Opera Lafayette goes full Handel in style with “Radamisto”

Wed Feb 06, 2019 at 2:14 pm

Caitlin Hulcup and Hagar Sharvit in Handel’s “Radamisto” at Opera Lafayette. Photo: Louis Forget

Opera seria was always mostly about the voices of star singers, rather than presenting a convincing drama. Opera Lafayette undertook its first full staging of an opera seria by Handel with the superb Radamisto Tuesday night in the Kennedy Center Terrace Theater. The simplest of stage materials and strong direction was enough to communicate the story, such as it was, leaving the vocal feats of an accomplished cast strongly in the foreground.

The libretto, possibly by Nicola Francesco Haym and based on libretti of earlier operas, is about bad family politics in Armenia and Thrace in the first century. Tiridate, King of Armenia, is married to Polissena, daughter of Farasmane, King of Thrace. The Armenian tyrant lusts instead after Zenobia, the wife of the Thracian king’s son, Radamisto. He takes Farasmane prisoner and invades Thrace to win Zenobia, all while one of his generals is in love with Polissena and another, his sister, is in love with Zenobia. In other words, the state of their union is not strong.

Conductor Ryan Brown chose to perform the original 1720 version of the opera, as edited by Michael Pacholke for the Halle Handel Edition, with just enough music cut to keep the performance to a little over three hours. 

Australian mezzo-soprano Caitlin Hulcup made an outstanding American debut in the title role. Hulcup applied a sweet, honeyed legato to the gorgeou “Cara sposa, amato bene,” adorned with elaborate embellishments in the da capo repeat. Her melismas were exceptionally clear and balanced across a wide ambitus, as in “Ferite, Uccidete,” in Act I. The cadenza to this aria, as well as others, featured some high-flying excursions into her upper range as well, a sort of virile sound matched by her convincing male stage characterization. (Handel first conceived Radamisto as a trouser role for a soprano with mezzo-soprano tendencies.)

An equally striking discovery was mezzo-soprano Hagar Sharvit, who was an outstanding Zenobia. In her showpiece aria in the first act, “Son contenta di morire,” she displayed remarkably even articulated runs, and had the extended chest range for Handel’s initial casting of the role for a contralto. Her vocal intensity went well with a forceful stage presence, especially as she alternated between spitting rage and tender sweetness in the cavatina “Empio, perverso cor!”

Soprano Dominique Labelle, who sang a supporting role on Alan Curtis’s top-notch recording, was upgraded here to sing Polissena. An Opera Lafayette regular for years, her voice has grown in scope, with dramatic weight that gave the role considerable dignity. Only in the Act III aria “Barbaro, partiro” did the tone turn a little shallow as she vied admirably with the extended runs.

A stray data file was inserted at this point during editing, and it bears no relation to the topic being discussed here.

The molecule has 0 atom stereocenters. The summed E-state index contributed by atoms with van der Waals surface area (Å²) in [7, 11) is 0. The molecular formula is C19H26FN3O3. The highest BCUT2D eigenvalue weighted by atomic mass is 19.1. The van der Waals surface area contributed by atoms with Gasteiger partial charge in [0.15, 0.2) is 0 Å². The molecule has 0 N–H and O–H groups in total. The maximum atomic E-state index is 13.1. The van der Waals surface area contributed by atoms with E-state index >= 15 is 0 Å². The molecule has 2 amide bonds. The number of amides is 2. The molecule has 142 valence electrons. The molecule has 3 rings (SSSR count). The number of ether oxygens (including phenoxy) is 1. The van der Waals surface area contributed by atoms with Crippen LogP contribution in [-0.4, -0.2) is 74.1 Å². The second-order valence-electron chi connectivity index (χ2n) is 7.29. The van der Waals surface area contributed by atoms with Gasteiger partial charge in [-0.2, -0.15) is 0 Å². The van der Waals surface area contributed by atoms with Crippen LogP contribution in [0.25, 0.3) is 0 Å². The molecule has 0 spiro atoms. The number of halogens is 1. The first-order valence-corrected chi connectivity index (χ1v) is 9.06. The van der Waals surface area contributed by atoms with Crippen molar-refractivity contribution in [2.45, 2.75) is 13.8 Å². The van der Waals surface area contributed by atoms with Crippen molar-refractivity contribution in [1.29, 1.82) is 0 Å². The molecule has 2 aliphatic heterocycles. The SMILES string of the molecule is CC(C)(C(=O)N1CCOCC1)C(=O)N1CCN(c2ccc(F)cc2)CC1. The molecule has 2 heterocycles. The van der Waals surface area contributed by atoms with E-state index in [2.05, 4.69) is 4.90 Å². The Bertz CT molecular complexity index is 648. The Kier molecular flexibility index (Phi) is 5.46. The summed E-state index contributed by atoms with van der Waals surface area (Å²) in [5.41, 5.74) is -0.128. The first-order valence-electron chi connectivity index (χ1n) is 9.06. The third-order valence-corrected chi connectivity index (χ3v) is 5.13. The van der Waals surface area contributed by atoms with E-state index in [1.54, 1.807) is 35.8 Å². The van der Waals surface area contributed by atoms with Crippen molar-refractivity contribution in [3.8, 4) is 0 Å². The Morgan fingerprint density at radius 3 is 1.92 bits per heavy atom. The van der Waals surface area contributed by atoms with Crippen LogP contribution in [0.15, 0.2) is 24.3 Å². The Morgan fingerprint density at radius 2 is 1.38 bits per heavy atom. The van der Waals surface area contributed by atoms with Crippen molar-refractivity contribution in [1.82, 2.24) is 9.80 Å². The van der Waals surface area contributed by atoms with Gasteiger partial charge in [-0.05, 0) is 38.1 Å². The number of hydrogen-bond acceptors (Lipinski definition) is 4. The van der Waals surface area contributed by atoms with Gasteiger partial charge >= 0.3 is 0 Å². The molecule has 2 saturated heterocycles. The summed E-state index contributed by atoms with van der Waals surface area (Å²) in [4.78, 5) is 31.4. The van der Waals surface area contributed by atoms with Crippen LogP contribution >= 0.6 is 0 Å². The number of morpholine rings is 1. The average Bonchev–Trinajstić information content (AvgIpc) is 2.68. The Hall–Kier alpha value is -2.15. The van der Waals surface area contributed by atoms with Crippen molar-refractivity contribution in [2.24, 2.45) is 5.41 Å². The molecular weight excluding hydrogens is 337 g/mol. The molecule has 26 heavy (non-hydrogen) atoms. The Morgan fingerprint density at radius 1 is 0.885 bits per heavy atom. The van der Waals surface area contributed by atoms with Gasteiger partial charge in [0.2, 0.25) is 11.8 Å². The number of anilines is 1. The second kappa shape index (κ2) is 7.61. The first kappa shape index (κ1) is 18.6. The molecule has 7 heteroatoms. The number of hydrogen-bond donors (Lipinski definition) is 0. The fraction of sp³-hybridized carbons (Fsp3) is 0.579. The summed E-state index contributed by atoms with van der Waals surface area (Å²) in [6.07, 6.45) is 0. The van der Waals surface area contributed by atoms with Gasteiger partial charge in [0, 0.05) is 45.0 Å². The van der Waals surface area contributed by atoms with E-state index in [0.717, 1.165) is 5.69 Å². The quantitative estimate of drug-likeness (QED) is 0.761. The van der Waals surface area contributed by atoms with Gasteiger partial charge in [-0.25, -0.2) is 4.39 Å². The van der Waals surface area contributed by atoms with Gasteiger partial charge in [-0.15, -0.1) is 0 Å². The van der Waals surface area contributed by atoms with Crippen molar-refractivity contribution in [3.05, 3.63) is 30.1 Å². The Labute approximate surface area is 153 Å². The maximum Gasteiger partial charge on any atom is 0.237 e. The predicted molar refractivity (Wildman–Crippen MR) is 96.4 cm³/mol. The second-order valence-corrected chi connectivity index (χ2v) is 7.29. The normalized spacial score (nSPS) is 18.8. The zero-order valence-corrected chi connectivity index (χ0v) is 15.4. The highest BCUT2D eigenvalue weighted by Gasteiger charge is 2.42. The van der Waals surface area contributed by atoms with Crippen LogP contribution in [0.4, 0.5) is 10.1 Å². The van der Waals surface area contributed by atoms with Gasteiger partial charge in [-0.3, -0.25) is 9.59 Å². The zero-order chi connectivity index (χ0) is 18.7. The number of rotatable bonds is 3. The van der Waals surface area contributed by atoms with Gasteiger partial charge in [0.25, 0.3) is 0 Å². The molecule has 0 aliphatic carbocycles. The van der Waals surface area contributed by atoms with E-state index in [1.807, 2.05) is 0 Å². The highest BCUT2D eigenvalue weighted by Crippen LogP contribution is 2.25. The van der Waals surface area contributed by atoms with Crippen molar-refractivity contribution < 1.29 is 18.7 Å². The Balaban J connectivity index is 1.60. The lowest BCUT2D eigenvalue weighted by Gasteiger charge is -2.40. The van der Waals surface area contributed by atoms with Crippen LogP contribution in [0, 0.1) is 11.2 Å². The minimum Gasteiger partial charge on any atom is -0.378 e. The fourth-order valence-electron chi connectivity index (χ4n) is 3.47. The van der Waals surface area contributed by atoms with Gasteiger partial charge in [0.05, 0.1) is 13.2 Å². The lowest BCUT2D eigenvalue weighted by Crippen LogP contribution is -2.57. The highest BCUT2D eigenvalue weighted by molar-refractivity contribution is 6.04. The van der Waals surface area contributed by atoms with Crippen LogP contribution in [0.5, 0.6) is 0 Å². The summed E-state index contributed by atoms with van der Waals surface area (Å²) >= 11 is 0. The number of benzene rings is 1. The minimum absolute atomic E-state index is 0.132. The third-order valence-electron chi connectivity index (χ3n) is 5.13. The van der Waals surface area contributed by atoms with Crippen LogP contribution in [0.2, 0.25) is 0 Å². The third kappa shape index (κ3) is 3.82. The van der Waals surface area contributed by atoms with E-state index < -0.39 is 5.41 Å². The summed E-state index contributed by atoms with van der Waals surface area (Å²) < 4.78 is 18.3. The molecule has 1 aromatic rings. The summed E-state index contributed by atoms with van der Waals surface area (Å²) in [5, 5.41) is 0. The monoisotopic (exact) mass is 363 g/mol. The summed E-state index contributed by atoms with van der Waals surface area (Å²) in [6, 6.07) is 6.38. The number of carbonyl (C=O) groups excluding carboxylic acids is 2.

Robin Yujoong Kim made a favorable impression as Tiridate. His sharply focused, slightly nasal tenor added weight to the tyrant’s arias, strongest in the Act III aria “Alzo al volo di mia fama,” accompanied by the brilliant natural horn playing by Todd Williams and Linda Dempf. Soprano Véronique Filloux had a warm, sumptuous sound as Tigrane, matched by the more flutey tone of soprano Nola Richardson as Fraarte. Bass Alex Rosen, already noted in a small role in 2017 with Opera Lafayette, stood out for the excellent resonance and beauty of his voice as Farasmane.

Handel’s original version of the opera included a short ballet scene to end each of the three acts. Ryan Brown and the Opera Lafayette Orchestra of historical instruments  made the most of these rhythmically charged dance pieces. Six dancers from the Seán Curran Company activated the stage in choreography by Curran that was part baroque, part modern dance. The exquisite Passacaille at the end of the second act was a highlight.

Curran also directed the simple but effective staging, with large rolling screens, decorated with vines, and red benches placed in different configurations. Vibrant colored lighting by Rob Siler accented Amanda Shafran’s equally exotic costuming, with the dancing soldiers given modern touches like sunglasses and ammo belts. With the sole exception of some rough patches in the recitative accompaniment, this was a high point in the company’s history of presenting historical operas.

Radamisto will be repeated 7:30 p.m. Thursday in the Kaye Playhouse at Hunter College in New York City. operalafayette.org


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